Cumulus Networks adds validation with NetQ

Agents that don't wait for polling

cloud

Cumulus Networks reckons netadmins need more than ping and traceroute to understand large-scale data centre networks, and is hoping its NetQ offering will fill that role.

Originally designed for its own Cumulus Linux distribution, the company's decided the NetQ telemetry, diagnostics, and validation software deserved broader distribution.

That way, CEO Josh Leslie told The Register, deployment of the NetQ agents can better mirror what's going on in modern data centres.

In bygone days, IP-based routing ended at routers; these days, Free Range Routing has pushed that a lot further.

“Networking is increasingly bleeding into the hosts – you typically have one host with lots of routable containers or virtual machines,” he said. Any technology trying to track the state of the network benefits from a footprint that reaches into the hosts, he said.

As the company blogs here, the basic of NetQ is that it's a “telemetry-based fabric validation system” – most specifically, it's designed to replace polling-based agents.

Why is that necessary? Leslie told The Register's networking desk the disciplines outfits like Google and Facebook have brought to data centre design do very well at making their bit-barns highly-available, but that introduces an unexpected side-effect.

“The biggest, most resilient networks are very redundant – we have customers that go in, nine months later, you look at the network, and 25 percent of the links are down”.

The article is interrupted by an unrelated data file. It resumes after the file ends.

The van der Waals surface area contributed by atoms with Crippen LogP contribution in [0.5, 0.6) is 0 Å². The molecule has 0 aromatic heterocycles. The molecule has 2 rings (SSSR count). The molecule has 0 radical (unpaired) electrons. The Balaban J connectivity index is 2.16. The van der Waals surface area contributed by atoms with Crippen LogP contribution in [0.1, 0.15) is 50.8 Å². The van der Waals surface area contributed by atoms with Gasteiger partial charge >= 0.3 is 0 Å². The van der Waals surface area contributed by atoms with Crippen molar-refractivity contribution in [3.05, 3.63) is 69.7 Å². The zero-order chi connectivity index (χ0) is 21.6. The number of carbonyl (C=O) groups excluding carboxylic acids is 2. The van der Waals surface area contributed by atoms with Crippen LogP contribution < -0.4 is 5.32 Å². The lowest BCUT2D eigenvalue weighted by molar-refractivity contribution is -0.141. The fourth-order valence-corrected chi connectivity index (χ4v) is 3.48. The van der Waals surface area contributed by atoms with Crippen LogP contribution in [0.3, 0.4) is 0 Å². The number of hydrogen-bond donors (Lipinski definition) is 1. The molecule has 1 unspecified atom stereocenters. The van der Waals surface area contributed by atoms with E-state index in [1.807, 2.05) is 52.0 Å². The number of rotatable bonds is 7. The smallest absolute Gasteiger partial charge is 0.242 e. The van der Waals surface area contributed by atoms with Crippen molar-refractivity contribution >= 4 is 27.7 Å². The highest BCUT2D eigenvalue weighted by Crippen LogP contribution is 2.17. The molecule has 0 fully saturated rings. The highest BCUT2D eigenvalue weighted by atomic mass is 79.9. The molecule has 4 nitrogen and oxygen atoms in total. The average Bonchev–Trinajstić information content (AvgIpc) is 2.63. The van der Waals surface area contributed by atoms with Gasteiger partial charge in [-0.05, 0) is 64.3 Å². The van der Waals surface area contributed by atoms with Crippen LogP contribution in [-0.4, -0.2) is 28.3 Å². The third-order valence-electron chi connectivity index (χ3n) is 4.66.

“The only time anyone looks is when there's a problem … I want to know at 1:45 on Monday when there was an outage, what was the state of all links, was there any BGP change, was there a link down?”

With telemetry streamed from every possible device into a distributed Redis database, Cumulus hopes to expose the occult failures before they start taking out applications.

That's NetQ's diagnostic mode, but Leslie said during development the company found its customers were just as keen on its application as a validation system that lets users check their configuration during production rollout, and roll the network back if something unexpected happens.

That validation works down to Layer 1, as well as network topology, protocols and host environments, the company says. ®


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